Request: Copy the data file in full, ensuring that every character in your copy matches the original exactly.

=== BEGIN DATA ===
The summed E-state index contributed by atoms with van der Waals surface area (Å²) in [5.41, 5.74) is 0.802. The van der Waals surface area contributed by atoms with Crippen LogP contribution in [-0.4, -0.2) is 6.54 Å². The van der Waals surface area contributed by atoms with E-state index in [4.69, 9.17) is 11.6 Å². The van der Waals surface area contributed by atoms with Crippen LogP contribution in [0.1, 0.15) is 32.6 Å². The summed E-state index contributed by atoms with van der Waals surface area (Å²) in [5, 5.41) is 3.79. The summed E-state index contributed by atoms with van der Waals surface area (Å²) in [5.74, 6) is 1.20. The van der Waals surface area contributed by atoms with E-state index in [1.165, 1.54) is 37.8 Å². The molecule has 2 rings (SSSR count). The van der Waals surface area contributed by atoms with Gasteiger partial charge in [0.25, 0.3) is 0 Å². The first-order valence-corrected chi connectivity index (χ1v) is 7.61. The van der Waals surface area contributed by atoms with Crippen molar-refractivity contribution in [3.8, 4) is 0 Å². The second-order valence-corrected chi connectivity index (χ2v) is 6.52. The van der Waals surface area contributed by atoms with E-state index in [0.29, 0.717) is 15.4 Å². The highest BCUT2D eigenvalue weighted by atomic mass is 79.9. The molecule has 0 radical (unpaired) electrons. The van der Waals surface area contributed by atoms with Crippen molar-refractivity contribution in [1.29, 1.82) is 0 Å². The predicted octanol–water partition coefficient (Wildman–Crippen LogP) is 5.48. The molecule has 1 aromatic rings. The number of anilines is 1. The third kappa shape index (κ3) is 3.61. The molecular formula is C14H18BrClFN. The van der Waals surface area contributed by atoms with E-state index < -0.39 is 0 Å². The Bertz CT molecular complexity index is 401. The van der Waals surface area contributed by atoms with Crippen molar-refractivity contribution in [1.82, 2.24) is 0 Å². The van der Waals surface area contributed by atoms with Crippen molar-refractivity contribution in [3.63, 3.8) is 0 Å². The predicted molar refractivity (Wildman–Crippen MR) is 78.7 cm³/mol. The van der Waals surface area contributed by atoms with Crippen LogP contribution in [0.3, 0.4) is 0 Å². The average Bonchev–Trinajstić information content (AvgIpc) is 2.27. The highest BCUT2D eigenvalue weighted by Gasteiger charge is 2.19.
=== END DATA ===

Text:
The summed E-state index contributed by atoms with van der Waals surface area (Å²) in [5.41, 5.74) is 0.802. The van der Waals surface area contributed by atoms with Crippen LogP contribution in [-0.4, -0.2) is 6.54 Å². The van der Waals surface area contributed by atoms with E-state index in [4.69, 9.17) is 11.6 Å². The van der Waals surface area contributed by atoms with Crippen LogP contribution in [0.1, 0.15) is 32.6 Å². The summed E-state index contributed by atoms with van der Waals surface area (Å²) in [5, 5.41) is 3.79. The summed E-state index contributed by atoms with van der Waals surface area (Å²) in [5.74, 6) is 1.20. The van der Waals surface area contributed by atoms with E-state index in [1.165, 1.54) is 37.8 Å². The molecule has 2 rings (SSSR count). The van der Waals surface area contributed by atoms with Gasteiger partial charge in [0.25, 0.3) is 0 Å². The first-order valence-corrected chi connectivity index (χ1v) is 7.61. The van der Waals surface area contributed by atoms with Crippen molar-refractivity contribution in [3.8, 4) is 0 Å². The second-order valence-corrected chi connectivity index (χ2v) is 6.52. The van der Waals surface area contributed by atoms with E-state index in [0.29, 0.717) is 15.4 Å². The highest BCUT2D eigenvalue weighted by atomic mass is 79.9. The molecule has 0 radical (unpaired) electrons. The van der Waals surface area contributed by atoms with Crippen molar-refractivity contribution in [1.29, 1.82) is 0 Å². The predicted octanol–water partition coefficient (Wildman–Crippen LogP) is 5.48. The molecule has 1 aromatic rings. The number of anilines is 1. The third kappa shape index (κ3) is 3.61. The molecular formula is C14H18BrClFN. The van der Waals surface area contributed by atoms with E-state index < -0.39 is 0 Å². The Bertz CT molecular complexity index is 401. The van der Waals surface area contributed by atoms with Crippen molar-refractivity contribution in [1.82, 2.24) is 0 Å². The van der Waals surface area contributed by atoms with Crippen molar-refractivity contribution in [3.63, 3.8) is 0 Å². The predicted molar refractivity (Wildman–Crippen MR) is 78.7 cm³/mol. The van der Waals surface area contributed by atoms with Crippen LogP contribution in [0.3, 0.4) is 0 Å². The average Bonchev–Trinajstić information content (AvgIpc) is 2.27. The highest BCUT2D eigenvalue weighted by Gasteiger charge is 2.19.